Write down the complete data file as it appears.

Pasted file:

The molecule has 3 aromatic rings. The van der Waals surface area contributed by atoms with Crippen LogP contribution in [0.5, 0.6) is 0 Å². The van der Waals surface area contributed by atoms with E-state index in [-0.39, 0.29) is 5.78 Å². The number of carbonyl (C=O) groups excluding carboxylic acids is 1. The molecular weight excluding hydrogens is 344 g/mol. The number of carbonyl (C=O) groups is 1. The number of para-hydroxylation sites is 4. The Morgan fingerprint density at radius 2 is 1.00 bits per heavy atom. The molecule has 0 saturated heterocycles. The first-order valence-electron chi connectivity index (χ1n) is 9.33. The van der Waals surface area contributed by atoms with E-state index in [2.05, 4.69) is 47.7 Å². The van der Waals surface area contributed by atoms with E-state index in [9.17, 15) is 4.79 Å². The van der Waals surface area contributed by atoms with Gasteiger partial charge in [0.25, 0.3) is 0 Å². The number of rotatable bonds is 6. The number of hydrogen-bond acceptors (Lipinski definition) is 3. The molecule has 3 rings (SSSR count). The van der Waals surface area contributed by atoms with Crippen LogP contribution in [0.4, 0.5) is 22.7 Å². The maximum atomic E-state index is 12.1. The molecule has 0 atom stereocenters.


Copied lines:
The molecule has 3 aromatic rings. The van der Waals surface area contributed by atoms with Crippen LogP contribution in [0.5, 0.6) is 0 Å². The van der Waals surface area contributed by atoms with E-state index in [-0.39, 0.29) is 5.78 Å². The number of carbonyl (C=O) groups excluding carboxylic acids is 1. The molecular weight excluding hydrogens is 344 g/mol. The number of carbonyl (C=O) groups is 1. The number of para-hydroxylation sites is 4. The Morgan fingerprint density at radius 2 is 1.00 bits per heavy atom. The molecule has 0 saturated heterocycles. The first-order valence-electron chi connectivity index (χ1n) is 9.33. The van der Waals surface area contributed by atoms with E-state index in [2.05, 4.69) is 47.7 Å². The van der Waals surface area contributed by atoms with E-state index in [9.17, 15) is 4.79 Å². The van der Waals surface area contributed by atoms with Gasteiger partial charge in [0.25, 0.3) is 0 Å². The number of rotatable bonds is 6. The number of hydrogen-bond acceptors (Lipinski definition) is 3. The molecule has 3 rings (SSSR count). The van der Waals surface area contributed by atoms with Crippen LogP contribution in [0.4, 0.5) is 22.7 Å². The maximum atomic E-state index is 12.1. The molecule has 0 atom stereocenters.